Pregnancy: Kick Counts

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Pregnancy: Kick Counts

Topic Overview

After 18 to 20 weeks, you will notice that your baby moves and kicks more at certain times of the day. For example, when you are active, you may feel less kicking than when you are resting quietly. At your prenatal visits, your doctor may ask you whether the baby is active.

Kick counts. In the last trimester of your pregnancy, your doctor may ask you to keep track of the baby's movement every day. This is often called a "kick count." A common way to do a kick count is to see how much time it takes to feel 6 movements. Six movements (such as kicks, flutters, or rolls) in 2 hours or less are considered normal.1 But do not panic if you do not feel 6 movements. Less activity may simply mean the baby is sleeping.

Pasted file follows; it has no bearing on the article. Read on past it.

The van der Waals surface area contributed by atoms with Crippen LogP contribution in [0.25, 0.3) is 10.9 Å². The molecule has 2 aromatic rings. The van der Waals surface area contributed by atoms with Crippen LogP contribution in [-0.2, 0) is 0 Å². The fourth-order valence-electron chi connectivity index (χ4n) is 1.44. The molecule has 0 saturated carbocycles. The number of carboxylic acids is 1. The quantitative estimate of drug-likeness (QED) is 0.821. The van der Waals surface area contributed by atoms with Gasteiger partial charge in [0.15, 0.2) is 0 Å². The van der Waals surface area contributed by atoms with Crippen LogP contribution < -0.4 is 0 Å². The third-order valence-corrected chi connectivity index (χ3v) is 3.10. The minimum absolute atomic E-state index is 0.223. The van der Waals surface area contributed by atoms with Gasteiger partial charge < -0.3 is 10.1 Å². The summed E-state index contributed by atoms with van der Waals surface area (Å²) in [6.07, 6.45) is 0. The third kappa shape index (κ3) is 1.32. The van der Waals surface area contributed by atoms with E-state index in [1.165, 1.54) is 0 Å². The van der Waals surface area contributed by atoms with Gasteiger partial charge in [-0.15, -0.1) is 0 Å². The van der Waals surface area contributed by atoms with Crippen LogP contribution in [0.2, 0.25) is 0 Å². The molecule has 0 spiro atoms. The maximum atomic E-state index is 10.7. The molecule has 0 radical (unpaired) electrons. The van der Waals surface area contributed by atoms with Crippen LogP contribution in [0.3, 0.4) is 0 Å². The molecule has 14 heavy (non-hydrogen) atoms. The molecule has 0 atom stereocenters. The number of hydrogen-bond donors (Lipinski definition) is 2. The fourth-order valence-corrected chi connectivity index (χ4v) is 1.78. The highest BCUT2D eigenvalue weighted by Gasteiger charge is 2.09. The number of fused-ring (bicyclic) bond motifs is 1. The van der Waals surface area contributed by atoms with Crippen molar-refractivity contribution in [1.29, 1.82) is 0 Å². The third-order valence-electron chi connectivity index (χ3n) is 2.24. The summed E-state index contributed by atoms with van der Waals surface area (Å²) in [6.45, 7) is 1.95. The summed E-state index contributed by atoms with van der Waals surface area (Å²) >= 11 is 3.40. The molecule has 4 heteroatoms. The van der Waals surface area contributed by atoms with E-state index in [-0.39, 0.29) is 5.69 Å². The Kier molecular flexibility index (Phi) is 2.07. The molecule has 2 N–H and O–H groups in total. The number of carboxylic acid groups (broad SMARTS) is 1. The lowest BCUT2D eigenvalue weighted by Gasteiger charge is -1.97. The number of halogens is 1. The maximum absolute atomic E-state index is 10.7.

If you do not feel 6 movements during the course of 2 hours, call your doctor immediately.

References

Citations

  1. Liston R, et al. (2007). Fetal Health Surveillance: Antipartum and Intrapartum Consensus Guideline. SOGC Clinical Practice Guideline No. 197. Journal of Obstetrics and Gynaecology Canada, 29 (Supplement 4): S3–S56.

Credits

By Healthwise Staff
Primary Medical Reviewer Sarah Marshall, MD - Family Medicine
Primary Medical Reviewer Brian D. O'Brien, MD - Internal Medicine
Specialist Medical Reviewer Kirtly Jones, MD, MD - Obstetrics and Gynecology
Last Revised January 27, 2011

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